Hello there! I'm Dr. Vinifera, but you can call me Vinny. Ask me your toughest wine questions, from the fine points of etiquette to the science of winemaking. And don't worry, I'm no wine snob—you can also ask me those "dumb questions" you're too embarrased to ask your wine geek friends! I hope you find my answers educational, empowering and even amusing. And don't forget to check out my most asked questions and my full archives for all my Q&A classics.
Does red wine or white wine have more alcohol?
—Paula, Colorado Springs, Colo.
There are exceptions but, in general, red wines have more alcohol by volume (ABV) than white wines. Keep in mind that the alcohol is mostly (but not entirely) a result of the amount of sugar in the grapes when they were harvested. The riper the grapes, the higher the sugar content, and the more sugar there is for yeast to convert into alcohol during fermentation. Red wine grapes tend to be harvested later—and riper—than white wine grapes. In part it’s because of the physiology of various grapes, but also because broadly speaking, it reflects styles of red wines vs. white.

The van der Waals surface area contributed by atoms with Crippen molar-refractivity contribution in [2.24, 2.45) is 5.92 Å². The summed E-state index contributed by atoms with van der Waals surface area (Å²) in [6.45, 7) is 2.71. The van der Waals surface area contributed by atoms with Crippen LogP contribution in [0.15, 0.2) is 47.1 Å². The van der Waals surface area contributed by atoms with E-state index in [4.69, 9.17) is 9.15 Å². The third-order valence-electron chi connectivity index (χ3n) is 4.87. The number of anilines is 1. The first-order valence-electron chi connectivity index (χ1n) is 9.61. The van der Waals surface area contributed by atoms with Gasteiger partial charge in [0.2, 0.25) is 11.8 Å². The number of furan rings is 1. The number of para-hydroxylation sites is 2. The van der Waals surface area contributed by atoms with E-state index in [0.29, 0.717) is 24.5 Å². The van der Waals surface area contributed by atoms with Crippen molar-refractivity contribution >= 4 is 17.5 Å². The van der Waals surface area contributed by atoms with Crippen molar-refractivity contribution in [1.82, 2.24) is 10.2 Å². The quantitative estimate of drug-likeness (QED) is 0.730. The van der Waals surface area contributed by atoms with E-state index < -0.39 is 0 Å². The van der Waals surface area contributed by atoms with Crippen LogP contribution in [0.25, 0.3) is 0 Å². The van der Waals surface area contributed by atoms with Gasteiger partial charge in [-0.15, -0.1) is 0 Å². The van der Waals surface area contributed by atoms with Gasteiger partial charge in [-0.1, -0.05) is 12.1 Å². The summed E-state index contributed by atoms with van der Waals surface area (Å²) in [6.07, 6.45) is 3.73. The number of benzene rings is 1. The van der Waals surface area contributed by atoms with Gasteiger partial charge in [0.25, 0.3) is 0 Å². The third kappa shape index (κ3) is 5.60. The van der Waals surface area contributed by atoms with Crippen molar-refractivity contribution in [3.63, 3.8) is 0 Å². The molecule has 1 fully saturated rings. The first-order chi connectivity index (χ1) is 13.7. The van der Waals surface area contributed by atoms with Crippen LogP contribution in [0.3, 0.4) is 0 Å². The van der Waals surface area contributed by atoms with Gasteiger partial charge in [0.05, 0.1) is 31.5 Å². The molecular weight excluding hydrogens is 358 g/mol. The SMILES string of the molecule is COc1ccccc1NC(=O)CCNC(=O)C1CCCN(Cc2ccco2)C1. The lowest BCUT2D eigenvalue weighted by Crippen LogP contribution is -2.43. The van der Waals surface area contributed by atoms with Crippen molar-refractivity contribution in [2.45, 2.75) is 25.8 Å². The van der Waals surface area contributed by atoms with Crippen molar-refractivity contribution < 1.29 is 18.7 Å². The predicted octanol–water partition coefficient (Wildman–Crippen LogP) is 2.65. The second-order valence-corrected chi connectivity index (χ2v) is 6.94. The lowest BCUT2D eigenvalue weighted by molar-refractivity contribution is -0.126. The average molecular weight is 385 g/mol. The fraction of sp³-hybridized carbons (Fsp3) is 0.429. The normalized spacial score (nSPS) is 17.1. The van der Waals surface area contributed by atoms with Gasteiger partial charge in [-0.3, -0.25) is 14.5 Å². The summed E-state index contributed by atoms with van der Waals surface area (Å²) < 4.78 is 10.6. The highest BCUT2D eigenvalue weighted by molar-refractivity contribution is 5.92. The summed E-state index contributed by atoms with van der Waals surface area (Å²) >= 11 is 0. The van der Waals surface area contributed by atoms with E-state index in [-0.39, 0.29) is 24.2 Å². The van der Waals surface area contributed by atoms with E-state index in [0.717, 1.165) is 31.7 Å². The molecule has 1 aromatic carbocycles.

There are a lot of variables that go into the ripeness and thus alcohol content of wines—the grapes themselves (some are easier to ripen than others), the climate they are grown in and the weather conditions of that vintage. But the biggest variable is when the grapes are picked.
Winemakers aren’t just trying to get the grapes as ripe as possible; the goal is usually to achieve balance, even if for some winemakers that might be riper grapes than others. There’s been a movement around the wine world lately to tone down ripeness, and to find fresher expressions of wines that will pair better with food. If you’re curious about alcohol content, just look at the label—the law requires the ABV to be listed. (But also keep in mind that the number listed has a range of accuracy.)